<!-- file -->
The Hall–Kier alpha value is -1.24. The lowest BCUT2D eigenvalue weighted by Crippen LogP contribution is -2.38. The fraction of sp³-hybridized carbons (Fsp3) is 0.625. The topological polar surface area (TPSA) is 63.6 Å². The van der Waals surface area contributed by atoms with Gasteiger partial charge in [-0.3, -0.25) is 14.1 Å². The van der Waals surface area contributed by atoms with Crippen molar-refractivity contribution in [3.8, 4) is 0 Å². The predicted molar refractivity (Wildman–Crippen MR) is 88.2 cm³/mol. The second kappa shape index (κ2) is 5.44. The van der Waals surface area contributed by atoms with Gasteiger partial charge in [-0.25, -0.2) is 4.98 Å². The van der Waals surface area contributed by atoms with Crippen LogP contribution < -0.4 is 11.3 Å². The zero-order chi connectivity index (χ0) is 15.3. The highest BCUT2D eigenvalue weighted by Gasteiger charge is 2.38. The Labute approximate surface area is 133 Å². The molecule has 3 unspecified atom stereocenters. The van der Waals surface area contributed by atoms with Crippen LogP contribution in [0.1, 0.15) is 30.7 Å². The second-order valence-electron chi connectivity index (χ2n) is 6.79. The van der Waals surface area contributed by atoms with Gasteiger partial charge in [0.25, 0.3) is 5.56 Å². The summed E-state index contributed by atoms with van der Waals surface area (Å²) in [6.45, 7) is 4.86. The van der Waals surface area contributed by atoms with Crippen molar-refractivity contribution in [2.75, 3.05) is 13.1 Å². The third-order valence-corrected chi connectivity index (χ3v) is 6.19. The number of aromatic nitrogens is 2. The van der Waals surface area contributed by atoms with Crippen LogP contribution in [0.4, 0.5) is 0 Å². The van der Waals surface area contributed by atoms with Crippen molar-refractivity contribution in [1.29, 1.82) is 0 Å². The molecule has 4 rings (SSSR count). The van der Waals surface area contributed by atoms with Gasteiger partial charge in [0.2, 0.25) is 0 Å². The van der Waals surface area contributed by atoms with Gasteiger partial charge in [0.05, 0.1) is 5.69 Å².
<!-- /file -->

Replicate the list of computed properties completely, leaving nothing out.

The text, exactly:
The Hall–Kier alpha value is -1.24. The lowest BCUT2D eigenvalue weighted by Crippen LogP contribution is -2.38. The fraction of sp³-hybridized carbons (Fsp3) is 0.625. The topological polar surface area (TPSA) is 63.6 Å². The van der Waals surface area contributed by atoms with Gasteiger partial charge in [-0.3, -0.25) is 14.1 Å². The van der Waals surface area contributed by atoms with Crippen molar-refractivity contribution in [3.8, 4) is 0 Å². The predicted molar refractivity (Wildman–Crippen MR) is 88.2 cm³/mol. The second kappa shape index (κ2) is 5.44. The van der Waals surface area contributed by atoms with Gasteiger partial charge in [-0.25, -0.2) is 4.98 Å². The van der Waals surface area contributed by atoms with Crippen LogP contribution < -0.4 is 11.3 Å². The zero-order chi connectivity index (χ0) is 15.3. The highest BCUT2D eigenvalue weighted by Gasteiger charge is 2.38. The Labute approximate surface area is 133 Å². The molecule has 3 unspecified atom stereocenters. The van der Waals surface area contributed by atoms with Crippen LogP contribution in [0.1, 0.15) is 30.7 Å². The second-order valence-electron chi connectivity index (χ2n) is 6.79. The van der Waals surface area contributed by atoms with Gasteiger partial charge in [0.25, 0.3) is 5.56 Å². The summed E-state index contributed by atoms with van der Waals surface area (Å²) in [6.45, 7) is 4.86. The van der Waals surface area contributed by atoms with Crippen molar-refractivity contribution in [2.75, 3.05) is 13.1 Å². The third-order valence-corrected chi connectivity index (χ3v) is 6.19. The number of aromatic nitrogens is 2. The van der Waals surface area contributed by atoms with Crippen LogP contribution in [0.4, 0.5) is 0 Å². The van der Waals surface area contributed by atoms with Crippen molar-refractivity contribution in [1.29, 1.82) is 0 Å². The molecule has 4 rings (SSSR count). The van der Waals surface area contributed by atoms with Gasteiger partial charge in [0.2, 0.25) is 0 Å². The van der Waals surface area contributed by atoms with Gasteiger partial charge in [0.05, 0.1) is 5.69 Å².